6. 6. Why do we want these tools? MIT OpenCourseWare Lectures <ul><li>Improve search and retrieval </li></ul><ul><li>What do we have? </li></ul><ul><ul><li>Existing videos & audio, new video </li></ul></ul><ul><ul><li>Lecture notes, slides, etc. (descriptive text) </li></ul></ul><ul><ul><li>Multiple videos/audio by same lecturer (scale) </li></ul></ul><ul><ul><li>Diverse topics/disciplines </li></ul></ul><ul><li>Improve presentation and user experience </li></ul><ul><li>Captioning for accessibility </li></ul><ul><li>Facilitate translation, other uses? </li></ul>
  7. 7. What can we do today? <ul><ul><li>web.sls.csail.mit.edu/lectures/ </li></ul></ul><ul><li>Spoken Lecture Browser </li></ul><ul><ul><li>Requires Real Player 10 </li></ul></ul>
  8. 8. Spoken Lecture Browser <ul><ul><li>web.sls.csail.mit.edu/lectures </li></ul></ul>
  9. 9. How do we do it? Lecture Transcription <ul><li>Spoken Lecture: research project </li></ul><ul><li>Speech recognition & automated transcription of lectures </li></ul><ul><li>Why lectures ? </li></ul><ul><ul><li>Conversational, spontaneous, starts/stops </li></ul></ul><ul><ul><li>Different from broadcast news, other types of speech recognition </li></ul></ul><ul><ul><li>Specialized vocabularies </li></ul></ul>James Glass [email_address]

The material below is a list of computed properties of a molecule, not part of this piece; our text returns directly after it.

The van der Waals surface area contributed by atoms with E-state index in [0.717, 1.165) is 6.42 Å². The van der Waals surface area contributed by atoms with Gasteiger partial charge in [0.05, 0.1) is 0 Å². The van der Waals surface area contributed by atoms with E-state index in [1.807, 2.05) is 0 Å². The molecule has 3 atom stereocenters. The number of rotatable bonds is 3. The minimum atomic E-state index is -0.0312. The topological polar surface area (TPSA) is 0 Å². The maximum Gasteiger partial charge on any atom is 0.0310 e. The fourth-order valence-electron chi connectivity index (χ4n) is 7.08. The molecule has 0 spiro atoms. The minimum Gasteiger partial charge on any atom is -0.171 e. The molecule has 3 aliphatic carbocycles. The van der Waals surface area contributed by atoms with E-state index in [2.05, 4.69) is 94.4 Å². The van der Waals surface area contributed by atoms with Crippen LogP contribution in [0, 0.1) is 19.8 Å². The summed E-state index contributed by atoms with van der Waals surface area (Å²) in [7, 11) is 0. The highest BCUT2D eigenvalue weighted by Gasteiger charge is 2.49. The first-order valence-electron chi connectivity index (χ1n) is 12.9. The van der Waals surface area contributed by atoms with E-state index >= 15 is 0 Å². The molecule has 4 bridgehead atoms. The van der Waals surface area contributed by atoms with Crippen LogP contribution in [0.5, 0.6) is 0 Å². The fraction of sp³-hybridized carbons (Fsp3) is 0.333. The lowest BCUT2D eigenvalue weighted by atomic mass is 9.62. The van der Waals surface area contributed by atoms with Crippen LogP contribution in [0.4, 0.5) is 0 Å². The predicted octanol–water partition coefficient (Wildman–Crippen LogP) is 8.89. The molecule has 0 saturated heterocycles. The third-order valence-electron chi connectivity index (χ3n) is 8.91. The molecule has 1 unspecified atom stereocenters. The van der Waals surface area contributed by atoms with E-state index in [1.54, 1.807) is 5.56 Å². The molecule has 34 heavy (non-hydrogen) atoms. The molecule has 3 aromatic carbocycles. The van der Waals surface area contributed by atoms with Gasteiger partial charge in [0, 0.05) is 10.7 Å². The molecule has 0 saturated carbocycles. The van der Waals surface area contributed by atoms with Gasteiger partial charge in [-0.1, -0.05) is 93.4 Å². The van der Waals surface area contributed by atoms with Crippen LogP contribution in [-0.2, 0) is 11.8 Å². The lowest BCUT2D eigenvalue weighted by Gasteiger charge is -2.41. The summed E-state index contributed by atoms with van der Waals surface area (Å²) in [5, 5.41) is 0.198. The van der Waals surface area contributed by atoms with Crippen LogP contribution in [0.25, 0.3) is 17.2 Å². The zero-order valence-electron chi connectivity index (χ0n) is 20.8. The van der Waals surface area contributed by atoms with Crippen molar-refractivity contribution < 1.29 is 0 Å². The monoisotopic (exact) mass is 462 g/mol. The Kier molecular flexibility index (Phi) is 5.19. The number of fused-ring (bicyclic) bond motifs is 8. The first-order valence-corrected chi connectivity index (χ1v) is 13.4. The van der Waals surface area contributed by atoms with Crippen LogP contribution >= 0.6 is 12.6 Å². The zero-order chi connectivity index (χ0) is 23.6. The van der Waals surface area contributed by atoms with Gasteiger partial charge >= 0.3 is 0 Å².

10. 10. Spoken Lecture Project <ul><li>Processor, browser, workflow </li></ul><ul><li>Prototyped with lecture & seminar video </li></ul><ul><ul><li>MIT OCW (~300 hours, lectures) </li></ul></ul><ul><ul><li>MIT World (~80 hours, seminar speakers) </li></ul></ul><ul><li>Supported with iCampus MIT/Microsoft Alliance funding </li></ul>James Glass [email_address]
  11. 11. How Does it Work? Lecture Transcription Workflow
  12. 12. Recognizer Accuracy ~85% <ul><li>Accuracy </li></ul><ul><ul><li>Domain Model and Speaker Model </li></ul></ul><ul><li>Transcripts </li></ul><ul><li>Ongoing research by Jim Glass and his team </li></ul>
  13. 13. Transcript “Errors” <ul><li>“ angular momentum and forks it’s extremely non intuitive” </li></ul><ul><ul><li>“ folks”? </li></ul></ul><ul><ul><li>“ torques”? </li></ul></ul><ul><li>“ introduce both fork an angular momentum” </li></ul><ul><ul><li>“ torque”! </li></ul></ul>
  14. 14. That’s what we have today… <ul><li>Features </li></ul><ul><ul><li>Search and playback </li></ul></ul><ul><ul><li>Segmentation of video (concept chunking) </li></ul></ul><ul><ul><li>Bouncing Ball follow along </li></ul></ul><ul><ul><li>Randomized access </li></ul></ul><ul><li>Challenges </li></ul><ul><ul><li>Accuracy ~85% </li></ul></ul><ul><ul><li>Transcript errors </li></ul></ul>
  15. 15. Where are we heading? <ul><li>Transition to a lecture transcription service </li></ul><ul><li>Toward Rich Media Notebooks to improve the user experience via Web 2.0 video interaction methods </li></ul>